Proteins as Important Reactive Compounds in Drinking Water TreatmentWater Resources Research Center Conferences
AbstractClimate change is likely to result in substantial changes in autochthonous production of organic carbon. One important feature of this material is its relatively high abundance of proteins, polypeptides and amino acids. This could affect the quality of treated drinking water in significant ways. The common amino acids comprise 22 compounds, all of which may form disinfection by-products (DBPs) and TOX during disinfection with chlorine. This research focused on regulated DBP formation from the chlorination or chloramination of amino acids and related compounds. For chlorination, model compound solutions (2 mg∙C/L) were adjusted the desired pH and then dosed with chlorine at 20 mg Cl2/L. Samples were then incubated head space-free for 2 days at 20°C. After collecting the samples for DBP analysis, quench reagents were added to the bottles and the samples were stored at 4°C. Trihalomethanes (THMs) and haloacetic acids (HAAs) were analyzed using standard gas chromatographic methodology. Total organic halide (TOX) was determined and from this we calculated the unknown TOX. Asparagine, aspartic acid, proline, tryptophan and tyrosine were found to produce high TOX yields by chlorination. Some amino acids were major producers of haloacetonitriles. Tests with polypeptides and purified proteins revealed the role of peptide bonds on reactivity and byproduct formation. These data will be discussed and interpreted within the context of changing autochthonous carbon levels, drinking water quality and human health.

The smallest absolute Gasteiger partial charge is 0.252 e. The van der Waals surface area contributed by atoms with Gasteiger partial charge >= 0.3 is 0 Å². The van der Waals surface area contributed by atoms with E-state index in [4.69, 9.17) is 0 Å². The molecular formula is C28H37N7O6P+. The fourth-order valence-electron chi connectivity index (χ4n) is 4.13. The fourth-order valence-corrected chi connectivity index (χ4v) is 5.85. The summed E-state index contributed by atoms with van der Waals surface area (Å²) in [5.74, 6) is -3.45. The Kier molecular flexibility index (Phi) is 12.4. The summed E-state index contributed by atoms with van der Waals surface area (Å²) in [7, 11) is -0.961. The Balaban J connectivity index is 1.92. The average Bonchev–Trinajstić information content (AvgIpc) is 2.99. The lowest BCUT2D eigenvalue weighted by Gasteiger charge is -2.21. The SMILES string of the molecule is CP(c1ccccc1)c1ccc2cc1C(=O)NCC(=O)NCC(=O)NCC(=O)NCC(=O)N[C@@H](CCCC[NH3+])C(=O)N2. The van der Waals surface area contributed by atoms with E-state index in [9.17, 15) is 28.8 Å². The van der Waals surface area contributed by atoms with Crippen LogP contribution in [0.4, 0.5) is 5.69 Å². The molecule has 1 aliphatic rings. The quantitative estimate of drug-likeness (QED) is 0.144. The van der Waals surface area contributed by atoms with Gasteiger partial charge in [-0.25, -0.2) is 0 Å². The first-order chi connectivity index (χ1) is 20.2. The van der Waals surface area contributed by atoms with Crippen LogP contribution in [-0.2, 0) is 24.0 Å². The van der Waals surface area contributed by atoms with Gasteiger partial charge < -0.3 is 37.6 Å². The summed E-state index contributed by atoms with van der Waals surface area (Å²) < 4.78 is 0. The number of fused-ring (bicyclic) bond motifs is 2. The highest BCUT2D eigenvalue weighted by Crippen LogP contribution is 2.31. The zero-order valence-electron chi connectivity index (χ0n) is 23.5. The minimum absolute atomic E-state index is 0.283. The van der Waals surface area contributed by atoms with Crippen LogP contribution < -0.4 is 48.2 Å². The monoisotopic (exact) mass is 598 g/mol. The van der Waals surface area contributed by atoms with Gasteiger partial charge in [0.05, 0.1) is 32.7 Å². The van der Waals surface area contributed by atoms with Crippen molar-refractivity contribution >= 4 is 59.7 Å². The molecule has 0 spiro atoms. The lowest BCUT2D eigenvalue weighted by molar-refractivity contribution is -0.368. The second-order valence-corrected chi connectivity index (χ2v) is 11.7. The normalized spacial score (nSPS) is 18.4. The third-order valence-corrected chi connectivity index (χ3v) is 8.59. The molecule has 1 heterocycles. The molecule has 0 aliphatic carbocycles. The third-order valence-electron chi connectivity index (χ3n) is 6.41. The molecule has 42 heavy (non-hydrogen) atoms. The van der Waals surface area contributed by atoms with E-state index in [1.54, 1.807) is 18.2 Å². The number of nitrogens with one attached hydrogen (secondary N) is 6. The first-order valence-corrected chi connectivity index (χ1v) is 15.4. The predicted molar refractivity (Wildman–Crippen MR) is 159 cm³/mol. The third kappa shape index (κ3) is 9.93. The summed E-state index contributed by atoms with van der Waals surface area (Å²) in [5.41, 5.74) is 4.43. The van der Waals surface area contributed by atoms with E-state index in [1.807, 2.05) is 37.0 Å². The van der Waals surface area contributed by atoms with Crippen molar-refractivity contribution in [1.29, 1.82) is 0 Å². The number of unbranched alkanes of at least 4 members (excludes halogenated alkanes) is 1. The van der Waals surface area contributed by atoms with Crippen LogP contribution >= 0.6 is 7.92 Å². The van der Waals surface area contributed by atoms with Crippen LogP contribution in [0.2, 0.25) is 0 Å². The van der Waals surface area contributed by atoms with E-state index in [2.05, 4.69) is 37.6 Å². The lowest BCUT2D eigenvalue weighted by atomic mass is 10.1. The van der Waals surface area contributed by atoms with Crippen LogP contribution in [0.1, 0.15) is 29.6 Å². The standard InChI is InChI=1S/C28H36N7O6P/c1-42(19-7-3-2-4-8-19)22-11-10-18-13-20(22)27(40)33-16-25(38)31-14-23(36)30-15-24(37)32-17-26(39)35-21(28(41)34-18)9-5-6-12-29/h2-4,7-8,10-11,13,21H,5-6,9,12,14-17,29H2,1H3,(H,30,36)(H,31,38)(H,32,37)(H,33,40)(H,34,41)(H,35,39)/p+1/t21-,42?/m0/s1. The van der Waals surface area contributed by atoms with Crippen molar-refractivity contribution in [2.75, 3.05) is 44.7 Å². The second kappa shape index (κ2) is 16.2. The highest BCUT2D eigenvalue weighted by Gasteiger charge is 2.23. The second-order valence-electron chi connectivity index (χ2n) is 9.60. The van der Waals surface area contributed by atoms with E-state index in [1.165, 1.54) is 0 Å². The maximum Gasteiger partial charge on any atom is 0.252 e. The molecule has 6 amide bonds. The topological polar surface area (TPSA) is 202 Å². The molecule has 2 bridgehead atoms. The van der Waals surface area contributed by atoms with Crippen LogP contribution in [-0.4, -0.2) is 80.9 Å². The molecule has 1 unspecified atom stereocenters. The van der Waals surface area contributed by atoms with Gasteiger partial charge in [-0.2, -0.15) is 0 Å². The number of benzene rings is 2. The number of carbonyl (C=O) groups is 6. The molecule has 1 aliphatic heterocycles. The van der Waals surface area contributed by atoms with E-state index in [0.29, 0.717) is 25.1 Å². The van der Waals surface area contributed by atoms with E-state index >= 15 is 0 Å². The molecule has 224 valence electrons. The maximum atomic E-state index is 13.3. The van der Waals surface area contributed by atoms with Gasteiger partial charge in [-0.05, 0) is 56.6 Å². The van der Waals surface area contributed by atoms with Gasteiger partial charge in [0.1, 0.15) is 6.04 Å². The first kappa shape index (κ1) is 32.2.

Citation InformationDavid A. Reckhow, Junsung Kim, Guanghui Hua and Gladys Makdissy. "Proteins as Important Reactive Compounds in Drinking Water Treatment" (2008)
Available at: http://works.bepress.com/david_reckhow/1/